Research Paper: Business Dining Mechanics of Table Manners and Restaurant Etiquette

Pages: 8 (2710 words)  ·  Bibliography Sources: 5  ·  Level: College Senior  ·  Topic: Business - Ethics  ·  Buy for $19.77

Ethics and Morality

The Art and Etiquette of Business Dining

Dining etiquette and table manners are thought to be more significant to a person's career triumph then one thinks. Proper table manners are connected with professionalism. Bad table manners are related to a lack of professionalism. On any given day, a business professional might have to know how to seat important business visitors at a table, how to make group introductions, or how to carry on suitable conversations at a business lunch (Our Table Manners Guide, n.d.).

A person's table manners in reality say a lot about their representation as a whole. Whether one is the guest or the host, conducting business, while eating a meal does not have to be a bad occurrence. There are three fundamental business dining tips that should be utilized by any person who wishes to land their perfect job, get a multimillion-dollar contract, or decide upon a sharp new worker. The first thing that needs to be done is to be seated at the head of the table if you are the host or the one conducting the interview. Guests must be seated after the host is seated or after they are asked to be seated. Also, it is important to get a table where there will be few disruptions (Hamilton-Wright, 2010).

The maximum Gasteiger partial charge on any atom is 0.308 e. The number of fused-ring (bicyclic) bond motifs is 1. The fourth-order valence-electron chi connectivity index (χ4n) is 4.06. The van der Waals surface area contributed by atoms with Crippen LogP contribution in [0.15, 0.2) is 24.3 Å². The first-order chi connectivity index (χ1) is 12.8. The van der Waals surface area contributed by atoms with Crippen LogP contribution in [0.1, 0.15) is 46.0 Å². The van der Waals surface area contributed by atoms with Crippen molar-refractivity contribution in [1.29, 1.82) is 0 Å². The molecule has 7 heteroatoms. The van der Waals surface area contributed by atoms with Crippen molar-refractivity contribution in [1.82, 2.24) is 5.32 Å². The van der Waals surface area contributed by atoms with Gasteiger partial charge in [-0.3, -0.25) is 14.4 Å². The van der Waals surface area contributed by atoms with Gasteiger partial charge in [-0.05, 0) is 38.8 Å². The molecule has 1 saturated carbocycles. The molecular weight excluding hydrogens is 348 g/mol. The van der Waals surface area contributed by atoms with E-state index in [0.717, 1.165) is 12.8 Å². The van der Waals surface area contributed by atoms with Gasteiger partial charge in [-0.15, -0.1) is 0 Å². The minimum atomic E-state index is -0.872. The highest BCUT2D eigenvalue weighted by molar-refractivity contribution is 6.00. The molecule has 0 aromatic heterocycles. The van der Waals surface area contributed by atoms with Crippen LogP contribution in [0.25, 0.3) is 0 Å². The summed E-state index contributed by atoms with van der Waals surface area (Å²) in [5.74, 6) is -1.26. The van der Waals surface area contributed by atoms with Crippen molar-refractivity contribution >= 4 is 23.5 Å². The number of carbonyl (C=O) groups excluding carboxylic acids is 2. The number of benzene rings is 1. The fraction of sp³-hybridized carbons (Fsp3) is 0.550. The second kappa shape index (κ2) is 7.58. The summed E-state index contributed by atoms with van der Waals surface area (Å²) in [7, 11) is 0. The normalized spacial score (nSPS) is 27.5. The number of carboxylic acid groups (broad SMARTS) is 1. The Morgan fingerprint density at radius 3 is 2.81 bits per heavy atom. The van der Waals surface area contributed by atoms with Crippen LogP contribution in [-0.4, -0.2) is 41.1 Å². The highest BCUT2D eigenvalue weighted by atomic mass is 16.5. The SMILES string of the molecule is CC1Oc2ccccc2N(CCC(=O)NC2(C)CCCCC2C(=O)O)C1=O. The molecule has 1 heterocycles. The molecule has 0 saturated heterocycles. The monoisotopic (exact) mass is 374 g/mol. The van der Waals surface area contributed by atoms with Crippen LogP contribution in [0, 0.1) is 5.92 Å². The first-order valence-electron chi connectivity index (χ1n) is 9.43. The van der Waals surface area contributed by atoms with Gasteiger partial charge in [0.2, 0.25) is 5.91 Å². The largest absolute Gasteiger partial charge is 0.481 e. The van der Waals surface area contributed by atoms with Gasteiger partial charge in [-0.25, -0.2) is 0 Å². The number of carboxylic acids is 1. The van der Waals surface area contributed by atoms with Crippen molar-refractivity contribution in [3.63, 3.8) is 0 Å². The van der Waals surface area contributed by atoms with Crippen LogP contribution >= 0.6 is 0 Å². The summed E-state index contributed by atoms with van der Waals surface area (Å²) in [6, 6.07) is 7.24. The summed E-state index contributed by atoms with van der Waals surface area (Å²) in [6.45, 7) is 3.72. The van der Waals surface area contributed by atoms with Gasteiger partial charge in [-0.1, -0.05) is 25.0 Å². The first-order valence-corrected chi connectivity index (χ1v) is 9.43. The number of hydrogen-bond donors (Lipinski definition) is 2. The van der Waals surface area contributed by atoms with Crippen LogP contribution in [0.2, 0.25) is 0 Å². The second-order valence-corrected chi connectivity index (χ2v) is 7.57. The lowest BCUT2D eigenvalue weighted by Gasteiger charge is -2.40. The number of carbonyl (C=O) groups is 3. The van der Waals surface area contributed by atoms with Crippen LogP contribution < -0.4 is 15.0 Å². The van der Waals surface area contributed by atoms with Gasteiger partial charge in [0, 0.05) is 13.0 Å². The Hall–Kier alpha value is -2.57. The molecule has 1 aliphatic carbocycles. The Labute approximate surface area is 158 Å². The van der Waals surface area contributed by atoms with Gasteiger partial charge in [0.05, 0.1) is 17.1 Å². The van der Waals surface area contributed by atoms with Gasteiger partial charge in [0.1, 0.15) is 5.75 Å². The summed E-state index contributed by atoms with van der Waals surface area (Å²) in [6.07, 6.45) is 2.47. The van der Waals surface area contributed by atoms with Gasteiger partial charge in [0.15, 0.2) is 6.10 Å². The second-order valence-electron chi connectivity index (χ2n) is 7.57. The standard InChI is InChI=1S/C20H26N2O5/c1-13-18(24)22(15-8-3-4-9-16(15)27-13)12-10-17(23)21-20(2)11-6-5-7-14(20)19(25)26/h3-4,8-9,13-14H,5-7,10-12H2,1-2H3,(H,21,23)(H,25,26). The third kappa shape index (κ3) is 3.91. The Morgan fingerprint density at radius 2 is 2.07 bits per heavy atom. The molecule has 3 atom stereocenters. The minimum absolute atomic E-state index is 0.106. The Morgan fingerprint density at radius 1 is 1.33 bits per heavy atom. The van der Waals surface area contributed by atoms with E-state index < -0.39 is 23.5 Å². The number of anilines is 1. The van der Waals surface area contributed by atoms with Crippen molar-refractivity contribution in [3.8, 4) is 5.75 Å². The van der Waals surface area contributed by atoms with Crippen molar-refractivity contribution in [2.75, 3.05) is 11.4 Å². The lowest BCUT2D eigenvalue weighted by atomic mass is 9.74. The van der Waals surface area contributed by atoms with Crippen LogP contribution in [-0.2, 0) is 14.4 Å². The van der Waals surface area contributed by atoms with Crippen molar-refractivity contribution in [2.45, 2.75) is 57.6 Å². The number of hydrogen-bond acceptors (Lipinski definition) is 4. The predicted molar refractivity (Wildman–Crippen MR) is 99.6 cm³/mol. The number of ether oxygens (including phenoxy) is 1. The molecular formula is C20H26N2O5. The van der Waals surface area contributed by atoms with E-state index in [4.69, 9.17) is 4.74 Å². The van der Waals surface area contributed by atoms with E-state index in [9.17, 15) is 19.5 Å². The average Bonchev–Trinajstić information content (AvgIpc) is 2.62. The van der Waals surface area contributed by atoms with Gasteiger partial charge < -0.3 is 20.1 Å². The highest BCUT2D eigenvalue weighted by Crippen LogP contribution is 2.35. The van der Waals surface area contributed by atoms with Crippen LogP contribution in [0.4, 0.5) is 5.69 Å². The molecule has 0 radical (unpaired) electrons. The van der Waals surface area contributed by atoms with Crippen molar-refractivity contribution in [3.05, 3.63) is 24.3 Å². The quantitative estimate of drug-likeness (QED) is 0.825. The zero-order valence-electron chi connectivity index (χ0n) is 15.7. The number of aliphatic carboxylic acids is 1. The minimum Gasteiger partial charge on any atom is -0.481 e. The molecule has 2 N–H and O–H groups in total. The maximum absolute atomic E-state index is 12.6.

When making use of eating utensils, one should begin from the outside and move to the inside. It is important to take note of the diverse sizes of utensils, like that of the salad fork, which is smaller than the dinner fork (Hamilton-Wright, 2010). Holding eating utensils' handles in the palms of ones hands is first step. Putting and maintaining the index finger on the back of the fork and knife is the second step. One should gently apply adequate force to the top of the fork and knife. For right-handed people, the fork has to stay in the left hand and the knife in the right hand. All left-handed people may reverse the hands. If one follows this application every day, within a short period of time they will obtain refined dining skills (Business Dining Skills for Job Seekers, 2010).

Food dishware such as bread plates must always be placed on ones left. If one is declining to have coffee or tea, they should place their cup upside down on the saucer. One should avoid alcoholic beverages and make sure to order foods that are simple to consume. One should in no way order messy foods that are hard to consume. One should also be careful of things like spaghetti and other foods that can be hard to consume. If consuming foods that are not finger foods, one should not use their fingers. A person should never clean their fingers by way of their mouth, pick at their teeth, or floss while sill at the table (Hamilton-Wright, 2010).